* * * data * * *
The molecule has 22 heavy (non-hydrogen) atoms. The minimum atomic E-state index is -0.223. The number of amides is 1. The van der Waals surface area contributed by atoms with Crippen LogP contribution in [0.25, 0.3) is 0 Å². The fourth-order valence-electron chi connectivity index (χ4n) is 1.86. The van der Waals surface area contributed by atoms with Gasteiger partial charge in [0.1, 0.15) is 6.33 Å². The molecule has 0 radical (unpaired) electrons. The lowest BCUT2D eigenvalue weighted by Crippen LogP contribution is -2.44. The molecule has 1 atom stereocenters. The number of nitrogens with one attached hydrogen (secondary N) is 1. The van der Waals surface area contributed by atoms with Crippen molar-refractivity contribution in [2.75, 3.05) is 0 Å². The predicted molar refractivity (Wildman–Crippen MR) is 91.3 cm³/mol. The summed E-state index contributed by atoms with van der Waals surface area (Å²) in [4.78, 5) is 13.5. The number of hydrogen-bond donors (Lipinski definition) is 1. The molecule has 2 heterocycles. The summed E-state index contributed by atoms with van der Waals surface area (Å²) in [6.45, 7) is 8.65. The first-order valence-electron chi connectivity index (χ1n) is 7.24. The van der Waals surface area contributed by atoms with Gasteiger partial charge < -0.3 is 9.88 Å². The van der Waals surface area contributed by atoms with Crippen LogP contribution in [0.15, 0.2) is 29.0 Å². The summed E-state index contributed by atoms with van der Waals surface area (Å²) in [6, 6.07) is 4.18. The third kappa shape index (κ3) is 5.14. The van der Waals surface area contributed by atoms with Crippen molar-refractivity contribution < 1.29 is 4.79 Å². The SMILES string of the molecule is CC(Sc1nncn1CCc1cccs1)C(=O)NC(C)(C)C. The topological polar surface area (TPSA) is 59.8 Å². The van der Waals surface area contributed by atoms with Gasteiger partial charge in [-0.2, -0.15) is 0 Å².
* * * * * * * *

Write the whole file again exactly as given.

The molecule has 22 heavy (non-hydrogen) atoms. The minimum atomic E-state index is -0.223. The number of amides is 1. The van der Waals surface area contributed by atoms with Crippen LogP contribution in [0.25, 0.3) is 0 Å². The fourth-order valence-electron chi connectivity index (χ4n) is 1.86. The van der Waals surface area contributed by atoms with Gasteiger partial charge in [0.1, 0.15) is 6.33 Å². The molecule has 0 radical (unpaired) electrons. The lowest BCUT2D eigenvalue weighted by Crippen LogP contribution is -2.44. The molecule has 1 atom stereocenters. The number of nitrogens with one attached hydrogen (secondary N) is 1. The van der Waals surface area contributed by atoms with Crippen molar-refractivity contribution in [2.75, 3.05) is 0 Å². The predicted molar refractivity (Wildman–Crippen MR) is 91.3 cm³/mol. The summed E-state index contributed by atoms with van der Waals surface area (Å²) in [4.78, 5) is 13.5. The number of hydrogen-bond donors (Lipinski definition) is 1. The molecule has 2 heterocycles. The summed E-state index contributed by atoms with van der Waals surface area (Å²) in [6.45, 7) is 8.65. The first-order valence-electron chi connectivity index (χ1n) is 7.24. The van der Waals surface area contributed by atoms with Gasteiger partial charge < -0.3 is 9.88 Å². The van der Waals surface area contributed by atoms with Crippen LogP contribution in [0.15, 0.2) is 29.0 Å². The summed E-state index contributed by atoms with van der Waals surface area (Å²) in [6, 6.07) is 4.18. The third kappa shape index (κ3) is 5.14. The van der Waals surface area contributed by atoms with Crippen molar-refractivity contribution < 1.29 is 4.79 Å². The SMILES string of the molecule is CC(Sc1nncn1CCc1cccs1)C(=O)NC(C)(C)C. The topological polar surface area (TPSA) is 59.8 Å². The van der Waals surface area contributed by atoms with Gasteiger partial charge in [-0.2, -0.15) is 0 Å².